So this past year or so I’ve been puking out Six Word Stories, and need your help with something. And that is, the effect of using names. This is a non-trivial question, when it comes to such a literary form. Does the use of a name draw you in? Is it a throw-away? Distract you? Make you wonder about the protagonist’s backstory?

So here’s a specific, to help you weigh in. From February 27:

“Erica didn’t reciprocate Jocko’s heart-rending confession.”

It could also have been said:

“She didn’t reciprocate his heart-rending confession.”

“Erica didn’t reciprocate his heart-rending confession.”

“She didn’t reciprocate Jocko’s heart-rending confession.”

It makes quite a difference, changing the details of up to one third of the story. Yet it is essentially the same tale of alienation, unreciprocated feelings, shift in the balance of power, a changing relationship, and possibly rupture between two people. So does it matter?

And what if the names or social implications of the names were different?

“Manuela didn’t reciprocate Roberto’s heart-rending confession.”

“Jackson didn’t reciprocate Gunney’s heart-rending confession.”

“Elke didn’t reciprocate Ludwig’s heart-rending confession.”

“Imani didn’t reciprocate Adongo’s heart-rending confession.”

“Miho-chan didn’t reciprocate Tanaka-san’s heart-rending confession.”

…and so on.

Does the use of names associated with a certain ethnic group, nation, or profession change the focus from the events to the group, nation or profession?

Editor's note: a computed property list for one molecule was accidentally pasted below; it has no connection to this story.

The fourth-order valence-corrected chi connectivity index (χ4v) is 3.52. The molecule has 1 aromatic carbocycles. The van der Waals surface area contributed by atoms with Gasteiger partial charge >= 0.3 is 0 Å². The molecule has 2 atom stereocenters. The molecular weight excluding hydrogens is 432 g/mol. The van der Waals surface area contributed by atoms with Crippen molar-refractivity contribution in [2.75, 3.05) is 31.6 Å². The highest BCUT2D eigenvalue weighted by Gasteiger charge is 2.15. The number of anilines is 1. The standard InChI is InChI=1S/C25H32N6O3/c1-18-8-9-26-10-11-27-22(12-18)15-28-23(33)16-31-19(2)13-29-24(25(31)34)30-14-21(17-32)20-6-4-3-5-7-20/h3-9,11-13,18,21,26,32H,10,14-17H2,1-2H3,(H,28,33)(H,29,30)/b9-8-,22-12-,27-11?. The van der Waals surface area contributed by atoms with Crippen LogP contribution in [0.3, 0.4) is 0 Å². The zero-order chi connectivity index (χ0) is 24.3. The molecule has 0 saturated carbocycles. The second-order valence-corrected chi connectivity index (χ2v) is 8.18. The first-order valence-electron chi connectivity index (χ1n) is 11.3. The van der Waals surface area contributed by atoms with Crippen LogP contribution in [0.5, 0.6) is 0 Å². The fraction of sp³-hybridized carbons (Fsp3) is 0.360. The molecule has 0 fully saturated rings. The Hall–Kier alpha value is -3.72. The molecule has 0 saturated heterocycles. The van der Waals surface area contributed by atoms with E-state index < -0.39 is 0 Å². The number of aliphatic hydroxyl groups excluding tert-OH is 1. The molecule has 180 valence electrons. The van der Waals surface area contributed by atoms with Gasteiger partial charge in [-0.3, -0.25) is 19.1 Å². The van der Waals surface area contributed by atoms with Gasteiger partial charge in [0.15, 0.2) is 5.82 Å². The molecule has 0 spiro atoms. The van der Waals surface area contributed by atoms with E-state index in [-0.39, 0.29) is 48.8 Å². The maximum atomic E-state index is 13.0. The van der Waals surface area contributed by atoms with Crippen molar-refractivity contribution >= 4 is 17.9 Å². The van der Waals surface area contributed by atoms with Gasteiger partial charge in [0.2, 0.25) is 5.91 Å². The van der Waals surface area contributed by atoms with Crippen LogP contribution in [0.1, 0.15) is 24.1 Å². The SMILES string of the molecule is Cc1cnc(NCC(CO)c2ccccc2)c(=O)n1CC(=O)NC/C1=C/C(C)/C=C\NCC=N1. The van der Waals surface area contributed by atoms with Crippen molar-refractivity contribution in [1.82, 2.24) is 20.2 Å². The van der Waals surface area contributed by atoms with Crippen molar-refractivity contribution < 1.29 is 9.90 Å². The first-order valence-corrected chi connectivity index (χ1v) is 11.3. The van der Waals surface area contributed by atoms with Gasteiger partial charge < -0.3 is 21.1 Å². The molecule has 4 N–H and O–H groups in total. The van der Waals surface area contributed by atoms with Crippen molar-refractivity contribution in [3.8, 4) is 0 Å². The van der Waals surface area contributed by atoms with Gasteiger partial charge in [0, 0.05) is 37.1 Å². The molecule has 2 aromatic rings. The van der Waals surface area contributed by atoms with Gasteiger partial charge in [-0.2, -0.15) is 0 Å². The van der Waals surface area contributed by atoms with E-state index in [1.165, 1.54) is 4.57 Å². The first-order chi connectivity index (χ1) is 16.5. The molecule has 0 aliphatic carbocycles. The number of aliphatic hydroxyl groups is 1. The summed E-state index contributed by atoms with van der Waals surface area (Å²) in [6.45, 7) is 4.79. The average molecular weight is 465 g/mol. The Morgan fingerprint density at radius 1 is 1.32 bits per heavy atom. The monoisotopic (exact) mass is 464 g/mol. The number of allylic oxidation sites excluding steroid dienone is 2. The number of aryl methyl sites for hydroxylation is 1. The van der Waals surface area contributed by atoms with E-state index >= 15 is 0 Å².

And last, this was a woman not reciprocating a man’s feelings. I have no doubt it is a much different story if the roles were reversed. Or if the characters were of the same sex. Everyone has pretty much been in each of those positions once, and it would be hard not to project that experience into the events. Since it was a very different experience for the reader each time, the story would be different.

So please let me know what you think. I tend to go with my instinct and use personal pronouns and proper names when appropriate. It doesn’t seem to affect the number of “likes” or comments much. But as I keep working these, it would be great to have feedback on what you think of the use of names.

Thank you in advance for the dozens of comments, likes, reposts, and links back to your high-traffic sites.


Dreams of Summers Postponed


I’m still working on my writing style, having trouble finding my niche. I’ve previously posted some imitation Hemingway.

See links below.

Now it’s on to some bad imitation Gabriel Garcia Marquez. Enjoy.


Dreams of Summers Postponed

A storm was brewing within the bowels of Don Claudio Raphaelo Machiavelli as he breakfasted on anisette and plantain, inconsolably thinking of the unrequited love of Violante Garbanzo. His mother loudly catalogued the many things she needed to purchase in the market, and pointedly lamented that she would be gone for hours. As she climbed into the sedan carried by a troop of four dour-faced Indians, she instructed Don Claudio Raphaelo Machiavelli to check on the new maid, Maria, to ensure she was cleaning the chambers upstairs and not idling.

Don Claudio Raphaelo Machiavelli stood up from his breakfast, and as usual left a bite of plantains for the iguana that guarded the kitchen. He went to his laboratory and desultorily lubricated his astrolabe with the oil of radish he had bought from the itinerant Portuguese merchant, Simao Carvalho. Upon deciding that his bowels would not move that morning, he resolved to inspect the Maria’s work, then write a love letter to Violante Garbanzo.